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PostPosted: Mon Jan 03, 2011 3:28 am 
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Knocking around the UNITS system trying things, I've found at least two (seemingly, different) problems with Inform's built-in math routines. The answer Inform gives is actually not mathematically correct. These are problems with very common operations like simple multiplication and even addition, so I would be surprised if these are not already known issues, thus I have not reported them yet as bugs and have been thinking about them for about a week wondering if I just miscalculated something, but I don't think so. Math is math...

Both issues are with Inform's system of fractional math. The first occurs when you simply scale a number with a non-base-10 value. For example...

Code:
The Kitchen is a room. Filesize is a kind of value. 1KB specifies a filesize. 1MB specifies a filesize scaled up by 1024.

X, Y, and Z are filesizes that vary.

X is 500KB. Y is 700KB.

When play begins:
   showme x;
   showme y;
   now z is x + y;
   showme z;
   now z is z - 700KB;
   showme z.

The first value returned for Z is off -- it returns 1.1729MB when the answer should be 1.1719MB -- and the error is larger by an order of magnitude than the margin of error you would expect from the scaling (I would expect the 4th decimal place to possibly be wrong or omitted, but not the third, that's too much error). However, it seems the value is being stored correctly, because subtracting 700KB from Z results in the correct value, so the mistake only appears when printing a scale-shifted result (and furthermore only when printing a result scale-shifted via a non-base-10 scale).

The other flaw is much simpler and I'd be surprised if people didn't know about it already. Multiplying and dividing compound units (i.e. '6 foot 2' or '8 lb 5 oz') by each other produces results that are way off, usually by an order of magnitude -- and the whole number, not just one digit. Witness the disastrous results of my attempt to create an (apparently) unitless, single-decimal-place number type...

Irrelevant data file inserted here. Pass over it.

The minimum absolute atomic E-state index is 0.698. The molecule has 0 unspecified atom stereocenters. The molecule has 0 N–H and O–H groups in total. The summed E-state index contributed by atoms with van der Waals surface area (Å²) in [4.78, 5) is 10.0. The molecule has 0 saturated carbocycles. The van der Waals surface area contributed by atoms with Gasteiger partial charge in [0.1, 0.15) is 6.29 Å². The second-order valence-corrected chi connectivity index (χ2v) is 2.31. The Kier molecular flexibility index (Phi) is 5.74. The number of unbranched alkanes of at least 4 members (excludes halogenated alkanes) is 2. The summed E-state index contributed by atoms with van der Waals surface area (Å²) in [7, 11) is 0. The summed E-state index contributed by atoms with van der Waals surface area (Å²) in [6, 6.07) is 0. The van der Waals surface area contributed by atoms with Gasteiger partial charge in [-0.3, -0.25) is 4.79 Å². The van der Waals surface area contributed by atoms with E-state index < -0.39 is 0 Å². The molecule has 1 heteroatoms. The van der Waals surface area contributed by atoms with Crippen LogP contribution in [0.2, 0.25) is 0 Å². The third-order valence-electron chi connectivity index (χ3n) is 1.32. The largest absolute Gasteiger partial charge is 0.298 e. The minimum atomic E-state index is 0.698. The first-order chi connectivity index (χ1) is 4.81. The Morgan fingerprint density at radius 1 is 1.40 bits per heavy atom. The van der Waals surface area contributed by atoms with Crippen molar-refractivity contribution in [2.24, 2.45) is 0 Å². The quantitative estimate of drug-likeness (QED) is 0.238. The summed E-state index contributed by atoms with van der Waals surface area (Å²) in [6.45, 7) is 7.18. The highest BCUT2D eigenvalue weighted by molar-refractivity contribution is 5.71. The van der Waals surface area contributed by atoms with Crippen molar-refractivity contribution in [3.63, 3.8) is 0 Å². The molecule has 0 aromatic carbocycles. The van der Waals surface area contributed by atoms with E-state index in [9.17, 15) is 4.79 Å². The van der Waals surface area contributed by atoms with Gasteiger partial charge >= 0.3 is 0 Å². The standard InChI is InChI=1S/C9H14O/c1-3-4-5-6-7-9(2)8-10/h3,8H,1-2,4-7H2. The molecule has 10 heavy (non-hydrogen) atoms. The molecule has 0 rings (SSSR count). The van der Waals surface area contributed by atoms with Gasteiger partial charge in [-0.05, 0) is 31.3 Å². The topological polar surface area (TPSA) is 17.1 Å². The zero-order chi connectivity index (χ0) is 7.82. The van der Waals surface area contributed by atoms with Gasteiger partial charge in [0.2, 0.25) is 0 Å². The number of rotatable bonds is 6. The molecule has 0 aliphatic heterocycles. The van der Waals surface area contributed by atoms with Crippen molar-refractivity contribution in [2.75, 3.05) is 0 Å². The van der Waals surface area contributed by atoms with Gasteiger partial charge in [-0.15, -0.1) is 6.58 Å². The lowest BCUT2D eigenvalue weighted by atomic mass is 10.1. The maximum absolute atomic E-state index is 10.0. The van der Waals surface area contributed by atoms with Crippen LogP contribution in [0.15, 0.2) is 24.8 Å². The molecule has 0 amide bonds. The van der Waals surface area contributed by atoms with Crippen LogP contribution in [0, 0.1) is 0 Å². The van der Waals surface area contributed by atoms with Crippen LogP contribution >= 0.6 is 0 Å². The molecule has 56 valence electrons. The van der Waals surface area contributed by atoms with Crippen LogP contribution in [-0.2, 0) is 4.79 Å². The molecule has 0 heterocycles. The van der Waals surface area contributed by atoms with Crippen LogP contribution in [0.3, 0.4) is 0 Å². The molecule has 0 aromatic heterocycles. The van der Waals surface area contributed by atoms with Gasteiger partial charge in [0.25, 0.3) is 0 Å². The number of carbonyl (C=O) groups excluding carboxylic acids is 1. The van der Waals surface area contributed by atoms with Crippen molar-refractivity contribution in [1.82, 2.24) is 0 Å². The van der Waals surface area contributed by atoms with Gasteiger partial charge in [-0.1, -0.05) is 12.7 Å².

Code:
The Kitchen is a room. A single-decimal-place number is a kind of value.
1.9 specifies a single-decimal-place number with parts integer and decimal.
A single-decimal-place number times a single-decimal-place number specifies a single-decimal-place number.

When play begins:
   let p be 1.9;
   let q be 7.5;
   let r be p * q;
   let s be p / q;
   showme r;
   showme s.

Multiplication inflates the results when multiplying compound units together, in this case by a factor of 10. Division lowballs the result by a factor of I think either 100 or 1000 in this case; though I don't remember specifically -- you can probably work it out from the 'To decide' routine I ended up with to compensate (see below).

I was finally able to create a somewhat mathematically usable, compound unit, but after correcting for Inform's errors, it isn't exactly pretty. With multiplication it was easy: I just fudged it. With division the necessary precision gets lost, so the only way was to convert the whole thing to integer math and then back again (but something janky seems to be going on there, too, because I had to scale the dividend up by an order of magnitude more than I expected, to get the right answer out even using integer math, or maybe I just miscalculated at first, but anyway by trial & error, I basically just added factors of 10, until I got the right answer).